Thursday, December 16, 2021

Opinion: Allow Golden Rice to save lives

Felicia Wu, Justus Wesseler, David Zilberman, Robert M. Russell, Chen Chen, and Adrian C. Dubock

Vitamin A deficiency (VAD) has killed millions of children in less-developed countries for at least the last three decades—roughly 2 million annually in the early 1990s alone (14). Although the number is declining, it was estimated to be 266,200 (4) at the start of the millennium.


Widespread consumption of the genetically modified rice variety known as Golden Rice offers a potent and cost-effective strategy to combat vitamin A deficiency. Image credit: International Rice Research Institute; photo licensed under CC BY 2.0.

The consumption of the genetically modified rice variety known as Golden Rice (GR) offers a potent and cost-effective strategy to combat VAD. But this innovation has been cast aside owing to fear or false accusations, resulting in numerous lives needlessly lost (13). With the recent exception of the Philippines, governments have not approved the cultivation of GR (5). We believe it should be broadly approved and given the opportunity to save and improve lives.

In high-income nations where populations have access to a diversity of foods, VAD is rare. In many low-income nations, however, populations have limited access to foods rich in vitamin A or beta-carotene, a vitamin A precursor; hence, VAD rates can be dangerously high in children. There have been recent improvements: from 1991 to 2013, the VAD rate among children in low- and middle-income countries declined from 39% to 29%, with notable improvements among children in East and Southeast Asia (4). However, children in sub-Saharan Africa and South and Southeast Asia continue to disproportionately experience VAD and its associated risks: infectious and diarrheal diseases, irreversible blindness and other sensory losses, and premature death (1, 4, 6).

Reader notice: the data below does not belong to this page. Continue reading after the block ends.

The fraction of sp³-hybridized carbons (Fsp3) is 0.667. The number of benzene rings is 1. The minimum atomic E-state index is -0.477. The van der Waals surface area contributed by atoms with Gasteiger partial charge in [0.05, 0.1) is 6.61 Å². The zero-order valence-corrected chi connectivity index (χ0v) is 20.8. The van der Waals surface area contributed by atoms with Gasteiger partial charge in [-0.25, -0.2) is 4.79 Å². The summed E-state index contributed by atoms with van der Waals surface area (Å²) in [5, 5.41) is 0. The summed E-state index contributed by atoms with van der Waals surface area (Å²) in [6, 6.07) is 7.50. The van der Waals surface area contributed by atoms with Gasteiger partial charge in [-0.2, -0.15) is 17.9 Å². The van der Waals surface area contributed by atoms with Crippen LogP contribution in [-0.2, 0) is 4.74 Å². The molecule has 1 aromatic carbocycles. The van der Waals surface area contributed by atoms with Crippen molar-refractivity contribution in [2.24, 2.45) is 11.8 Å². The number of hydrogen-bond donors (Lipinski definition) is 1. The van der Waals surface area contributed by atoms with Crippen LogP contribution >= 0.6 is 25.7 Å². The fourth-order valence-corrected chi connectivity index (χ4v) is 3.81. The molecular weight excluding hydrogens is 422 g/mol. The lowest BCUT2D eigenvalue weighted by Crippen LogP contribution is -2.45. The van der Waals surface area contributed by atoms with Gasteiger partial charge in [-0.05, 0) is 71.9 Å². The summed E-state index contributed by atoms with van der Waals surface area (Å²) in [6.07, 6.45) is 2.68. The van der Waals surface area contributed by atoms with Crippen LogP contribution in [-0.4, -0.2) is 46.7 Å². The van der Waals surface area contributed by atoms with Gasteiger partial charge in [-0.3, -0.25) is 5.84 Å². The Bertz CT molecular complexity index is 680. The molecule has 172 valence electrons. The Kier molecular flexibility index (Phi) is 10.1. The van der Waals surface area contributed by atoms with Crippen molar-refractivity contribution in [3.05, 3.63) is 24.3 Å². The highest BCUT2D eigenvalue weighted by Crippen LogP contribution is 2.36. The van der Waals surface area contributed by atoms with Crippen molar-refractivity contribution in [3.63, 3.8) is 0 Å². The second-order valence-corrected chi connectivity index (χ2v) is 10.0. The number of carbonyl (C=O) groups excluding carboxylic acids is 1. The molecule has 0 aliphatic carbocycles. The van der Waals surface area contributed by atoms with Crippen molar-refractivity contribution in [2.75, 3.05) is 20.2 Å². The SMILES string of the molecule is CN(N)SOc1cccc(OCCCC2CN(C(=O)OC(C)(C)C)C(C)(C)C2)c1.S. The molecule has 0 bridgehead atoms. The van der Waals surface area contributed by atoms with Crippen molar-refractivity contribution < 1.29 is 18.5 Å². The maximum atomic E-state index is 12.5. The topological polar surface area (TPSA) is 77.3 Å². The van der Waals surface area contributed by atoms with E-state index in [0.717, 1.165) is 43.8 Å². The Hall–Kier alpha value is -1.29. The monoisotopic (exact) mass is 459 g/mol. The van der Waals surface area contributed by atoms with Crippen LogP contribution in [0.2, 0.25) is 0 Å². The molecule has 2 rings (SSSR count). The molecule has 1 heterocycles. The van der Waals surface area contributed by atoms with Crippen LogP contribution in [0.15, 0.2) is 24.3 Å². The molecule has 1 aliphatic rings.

VAD has not been eradicated despite a variety of strategies used globally, including education on the value of dietary diversity, promotion of home gardens and maternal breastfeeding of infants, and community health programs including vitamin A supplementation with syrups or capsules (7). Principally, VAD is caused by insufficient dietary diversity, a result of poverty and agronomic and market constraints. Animal source foods and many kinds of produce are unavailable or expensive in local markets. Conversely, white rice or other cereal grains are easily available and inexpensive but primarily contain carbohydrates while lacking sufficient micronutrient levels.

GR, developed first in the 1990s and then modified in 2004 with transgenes from maize and a common soil bacterium Erwinia uredovora, could be an important public health intervention for VAD populations worldwide. This transgenic, or genetically modified, rice produces beta-carotene, a precursor to vitamin A, in the normally white endosperm (8) and has proven an effective source of vitamin A in humans (9). GR* is now awaiting final approval in Bangladesh. In July 2021, it was approved for cultivation in the Philippines. Other countries will likely follow.